On April 8, 2015, Roscoe was taken from Red Onion State Prison (Red Onion) to a private dentist's office to have his wisdom teeth removed. Roscoe alleges that, when he arrived back at Red Onion after the procedure, defendant Dr. Moore, a dentist at Red Onion, did not evaluate him and did not prescribe any pain medication or a soft diet. Roscoe contends that he “was unable to eat anything” and “endure[d] pain for a month [or] more.” (Compl. ¶ 24, Dkt. No. 1.)

         Despite not having an order for a soft diet, at dinner time on April 8, 2015, Roscoe was given a soft diet tray because a food service worker thought he “look[ed] like [he couldn't] chew.” On April 9, 2015, defendant Officer Smith gave Roscoe a regular food tray. When Roscoe “repeatedly” told Smith that he was supposed to have a soft food tray, Smith said he would check on it, but he never brought one back. Roscoe alleges that Smith also did not feed him dinner that day. (Id. ¶ 25 and p. 8.)[2]

         On April 10, 2015, defendant Officer Gibson brought Roscoe a Common Fare food tray. When Roscoe complained that he should have a soft diet tray, Gibson took the tray back to the kitchen and was told by defendant Taylor, a food services worker, that Roscoe “was not down for a soft diet tray” and that Gibson should take Roscoe a regular tray which had fried potato pancakes and “turkey ham.” Roscoe asked Gibson for an emergency grievance form, and Gibson gave it to him. Roscoe completed the emergency grievance and tried to give it to defendant Officer Brock, who told Roscoe, “Fuck you and that emergency grievance. I don't sign them shits for people who are snitching.” Roscoe then tried to give the emergency grievance to defendant Officer Lawson, who said, “You know what paperwork can do for you.” Roscoe responded that he hoped it would get him medical attention, and Lawson states “Yeah, not the kind you [are] seeking. I'm not signing it.” (Id. at 8.)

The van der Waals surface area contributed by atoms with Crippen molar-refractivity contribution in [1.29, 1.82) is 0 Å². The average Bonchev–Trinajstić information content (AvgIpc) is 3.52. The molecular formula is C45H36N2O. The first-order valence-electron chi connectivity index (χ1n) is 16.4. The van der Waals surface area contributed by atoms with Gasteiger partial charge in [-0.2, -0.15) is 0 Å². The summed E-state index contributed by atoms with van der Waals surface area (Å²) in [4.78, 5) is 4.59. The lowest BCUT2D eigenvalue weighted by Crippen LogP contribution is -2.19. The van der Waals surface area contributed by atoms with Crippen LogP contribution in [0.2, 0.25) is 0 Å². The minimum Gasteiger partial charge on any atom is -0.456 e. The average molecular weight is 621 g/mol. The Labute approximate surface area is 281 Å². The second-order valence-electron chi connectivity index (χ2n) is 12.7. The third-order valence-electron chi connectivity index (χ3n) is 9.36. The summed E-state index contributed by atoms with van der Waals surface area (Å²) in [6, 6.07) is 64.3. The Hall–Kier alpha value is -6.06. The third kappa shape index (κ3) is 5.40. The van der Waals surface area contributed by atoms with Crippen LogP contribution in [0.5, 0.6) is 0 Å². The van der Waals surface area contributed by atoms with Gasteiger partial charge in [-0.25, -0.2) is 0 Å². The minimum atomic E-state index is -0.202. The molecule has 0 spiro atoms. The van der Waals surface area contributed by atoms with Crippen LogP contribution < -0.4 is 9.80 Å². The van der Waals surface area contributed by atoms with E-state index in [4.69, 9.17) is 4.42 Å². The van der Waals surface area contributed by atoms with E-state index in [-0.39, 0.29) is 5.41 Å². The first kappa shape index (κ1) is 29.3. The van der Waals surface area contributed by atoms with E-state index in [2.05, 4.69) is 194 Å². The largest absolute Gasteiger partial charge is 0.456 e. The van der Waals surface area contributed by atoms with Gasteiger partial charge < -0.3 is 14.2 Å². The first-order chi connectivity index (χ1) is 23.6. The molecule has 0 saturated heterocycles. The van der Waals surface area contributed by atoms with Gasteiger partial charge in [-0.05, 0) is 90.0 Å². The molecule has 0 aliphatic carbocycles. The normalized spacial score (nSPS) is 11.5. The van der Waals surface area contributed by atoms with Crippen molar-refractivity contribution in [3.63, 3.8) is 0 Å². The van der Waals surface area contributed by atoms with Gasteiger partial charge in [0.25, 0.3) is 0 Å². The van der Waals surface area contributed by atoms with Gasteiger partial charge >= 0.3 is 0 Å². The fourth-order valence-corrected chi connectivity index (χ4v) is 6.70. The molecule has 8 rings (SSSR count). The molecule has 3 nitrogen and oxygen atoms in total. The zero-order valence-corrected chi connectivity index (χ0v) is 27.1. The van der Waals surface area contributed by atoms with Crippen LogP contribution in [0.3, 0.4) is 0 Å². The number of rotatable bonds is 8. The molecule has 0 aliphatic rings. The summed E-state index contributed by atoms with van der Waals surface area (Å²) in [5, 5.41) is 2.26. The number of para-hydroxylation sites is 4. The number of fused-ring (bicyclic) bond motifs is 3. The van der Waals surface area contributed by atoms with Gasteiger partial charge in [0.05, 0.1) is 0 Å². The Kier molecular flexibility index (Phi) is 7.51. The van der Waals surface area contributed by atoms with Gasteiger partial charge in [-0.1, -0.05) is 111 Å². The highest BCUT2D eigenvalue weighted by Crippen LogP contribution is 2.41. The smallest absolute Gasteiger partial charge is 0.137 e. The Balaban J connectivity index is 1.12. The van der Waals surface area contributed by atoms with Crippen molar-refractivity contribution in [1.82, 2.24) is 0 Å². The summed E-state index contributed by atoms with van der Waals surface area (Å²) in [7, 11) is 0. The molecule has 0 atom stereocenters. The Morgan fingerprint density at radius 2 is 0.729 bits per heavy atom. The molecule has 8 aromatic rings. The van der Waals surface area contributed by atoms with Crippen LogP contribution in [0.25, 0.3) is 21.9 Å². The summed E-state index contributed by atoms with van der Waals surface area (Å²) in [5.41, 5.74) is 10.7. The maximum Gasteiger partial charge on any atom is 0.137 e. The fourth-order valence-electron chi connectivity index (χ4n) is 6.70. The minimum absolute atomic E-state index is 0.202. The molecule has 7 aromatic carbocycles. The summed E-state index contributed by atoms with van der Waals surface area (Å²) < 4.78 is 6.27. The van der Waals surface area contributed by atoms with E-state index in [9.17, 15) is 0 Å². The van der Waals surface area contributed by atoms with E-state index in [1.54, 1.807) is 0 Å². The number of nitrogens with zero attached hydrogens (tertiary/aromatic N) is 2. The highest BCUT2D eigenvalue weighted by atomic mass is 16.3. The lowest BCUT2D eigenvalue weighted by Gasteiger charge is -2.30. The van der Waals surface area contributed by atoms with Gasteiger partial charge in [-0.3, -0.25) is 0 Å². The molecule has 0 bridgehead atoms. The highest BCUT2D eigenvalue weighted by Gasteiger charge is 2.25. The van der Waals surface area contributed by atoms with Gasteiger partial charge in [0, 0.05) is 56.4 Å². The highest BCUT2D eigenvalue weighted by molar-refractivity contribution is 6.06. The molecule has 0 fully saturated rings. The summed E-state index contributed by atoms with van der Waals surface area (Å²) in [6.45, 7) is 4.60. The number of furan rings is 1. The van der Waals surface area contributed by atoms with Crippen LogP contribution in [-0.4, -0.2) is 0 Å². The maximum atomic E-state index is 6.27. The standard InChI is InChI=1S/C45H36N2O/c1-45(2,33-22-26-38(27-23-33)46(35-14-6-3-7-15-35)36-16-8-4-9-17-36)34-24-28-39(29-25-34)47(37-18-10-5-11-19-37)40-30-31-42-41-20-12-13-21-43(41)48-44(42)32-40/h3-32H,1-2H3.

Shortly thereafter on the same morning, Unit Manager (UM) Swiney came to Roscoe's pod. When he saw how swollen Roscoe's mouth was, UM Swiney called Dr. Moore and asked him to assess Roscoe and to “prescribe him proper care to aid his healing.” Roscoe alleges that Dr. Moore “assured” UM Swiney that he would assess Roscoe and prescribe him a soft diet tray and some additional pain medication. (Id. at 8-9)